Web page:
But first, a word from one of my faves:
Just like Segi, I also really love my hair and the daily work of getting to know it so that I can continue to present myself confidently to the world. Over the years, I’ve had the good luck to be in conversations with hair specialists and content creators and, to have that information be corroborated by my own searches on the internet. I also recently spoke to my friend, Alyx Carolus about my “our hair, don’t care” life for All the Pretty Birds. This post here isn’t necessarily about my hair routine but about a few of the non-negotiables that keep my hair healthy:
1. Three-month trims
I trim my split ends every three months. Alternatively, I’m also experimenting with trimming single-strand knots whenever I do my weekly hair routine. There was a time, before I shaved all my hair off in October 2017, when I would not trim at all. That led to me seeing a visible stagnation in hair growth and of course, impossible knots whenever I would wear my afro out. I see a big difference between then and now because my hair grows longer, is thicker and just feels healthier.
2. Three-month treatments
I like to do moisture boosting treatments at regular intervals, on top of ensuring that I deep condition each time I shampoo my hair. The highveld is dry so I like to try to counter that every now and then.
3. Water is moisture
I like to expose my hair to steam from the shower everyday and then massage some oil through it afterwards, on some days. While it is true that water shrinks our hair, our hair shrinks in response to being filled with moisture and that’s always a good thing.
4. Comb while damp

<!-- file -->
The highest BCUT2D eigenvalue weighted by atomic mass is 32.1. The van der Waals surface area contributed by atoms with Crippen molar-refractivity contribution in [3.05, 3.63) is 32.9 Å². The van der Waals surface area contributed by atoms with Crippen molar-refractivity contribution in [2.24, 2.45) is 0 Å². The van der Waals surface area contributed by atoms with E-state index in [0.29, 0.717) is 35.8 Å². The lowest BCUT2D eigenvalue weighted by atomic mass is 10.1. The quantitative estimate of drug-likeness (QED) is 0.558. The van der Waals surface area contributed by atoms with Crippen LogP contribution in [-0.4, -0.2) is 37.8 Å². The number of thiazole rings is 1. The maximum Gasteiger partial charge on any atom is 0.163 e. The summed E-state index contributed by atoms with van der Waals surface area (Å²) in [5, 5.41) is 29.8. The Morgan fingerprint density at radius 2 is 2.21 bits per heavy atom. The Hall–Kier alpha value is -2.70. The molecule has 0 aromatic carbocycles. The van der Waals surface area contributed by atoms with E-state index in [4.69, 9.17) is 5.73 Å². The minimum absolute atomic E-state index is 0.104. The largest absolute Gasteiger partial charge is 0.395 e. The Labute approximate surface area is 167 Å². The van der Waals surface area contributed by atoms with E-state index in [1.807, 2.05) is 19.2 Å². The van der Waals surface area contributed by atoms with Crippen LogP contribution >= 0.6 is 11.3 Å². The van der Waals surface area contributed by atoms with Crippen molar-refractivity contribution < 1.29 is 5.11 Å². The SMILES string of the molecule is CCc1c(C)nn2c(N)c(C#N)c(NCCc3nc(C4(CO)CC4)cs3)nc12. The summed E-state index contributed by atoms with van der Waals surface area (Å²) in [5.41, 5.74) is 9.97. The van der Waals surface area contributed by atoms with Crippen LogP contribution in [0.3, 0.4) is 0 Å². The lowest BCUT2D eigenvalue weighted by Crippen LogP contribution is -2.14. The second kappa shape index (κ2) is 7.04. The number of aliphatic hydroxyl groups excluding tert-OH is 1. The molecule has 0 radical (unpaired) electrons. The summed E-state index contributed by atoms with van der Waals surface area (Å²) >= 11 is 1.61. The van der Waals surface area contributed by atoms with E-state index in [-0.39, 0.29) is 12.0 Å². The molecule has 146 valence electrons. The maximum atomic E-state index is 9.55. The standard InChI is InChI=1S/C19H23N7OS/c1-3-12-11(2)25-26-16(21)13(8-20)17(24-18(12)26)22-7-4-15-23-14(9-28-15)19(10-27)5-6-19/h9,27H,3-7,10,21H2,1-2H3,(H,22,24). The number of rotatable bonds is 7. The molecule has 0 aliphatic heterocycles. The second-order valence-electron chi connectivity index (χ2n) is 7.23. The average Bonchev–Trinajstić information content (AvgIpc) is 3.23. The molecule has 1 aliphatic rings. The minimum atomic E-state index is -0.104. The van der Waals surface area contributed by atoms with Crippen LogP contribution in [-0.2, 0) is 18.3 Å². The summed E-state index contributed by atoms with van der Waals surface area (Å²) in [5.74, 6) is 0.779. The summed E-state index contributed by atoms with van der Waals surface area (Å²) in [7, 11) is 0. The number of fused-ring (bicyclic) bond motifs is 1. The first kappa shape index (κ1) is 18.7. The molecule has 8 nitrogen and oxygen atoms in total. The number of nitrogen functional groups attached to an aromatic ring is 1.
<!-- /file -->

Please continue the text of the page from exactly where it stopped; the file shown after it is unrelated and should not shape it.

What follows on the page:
I prefer to finger comb my hair as much as possible but even when I use my afro-pick, I must have sprayed it with water first. Dry hair may break more easily when pulled upon.
5. Protective styling
For me, this means cornrows with my hair only. While I do love fibre braids so I can be ‘summer-time fine’ in “Dezemba”, I think my hair maintains more of its growth when it isn’t being twisted and sliced with fibre on a frequent basis. This is obviously good for my hairline as well.
What about products? I don’t think that there is a uniform recommendation I could make. I think the idiosyncrasies of our genetics, family histories of illness and current states of health do influence how we experience the products that we use. I do not know if I am currently using the best products for me but they fit my minimum standards of no mineral oils, no parabens and no sulphates. As long as products can adhere to that and have generally good feedback from afro-texture haired women whose word I trust, then I’ll try them. I’m also doing my best to only use South African products and I am really enjoying Nilotiqua at the moment.
Something wonderful recently happened for afro-texture-haired people in South Africa. Janine Jellars wrote The Big South African Hair Book (and I’m quoted in it as an academic, fancy fancy!)
This is the publisher’s description of the book:
The Big South African Hair Book is a celebration and must-read exploration of our #NaturalHair community. Part peek into what’s causing generations of women to ditch chemical relaxers, and part practical haircare guide, this book is an indispensable companion for everyone from the curl-curious to #NaturalHair veterans. Hilarious and hair-volutionary, this book, a first of its kind on South African shelves, is filled with advice, tried and tested tricks and tips and haircare testimonials.
It’s available from all good book stores. Buy it. Share it with your loved ones. Read and learn. Ask questions. Chant down the stigma that our hair is “difficult” and keep loving yourself, just how the Creator lovingly made you.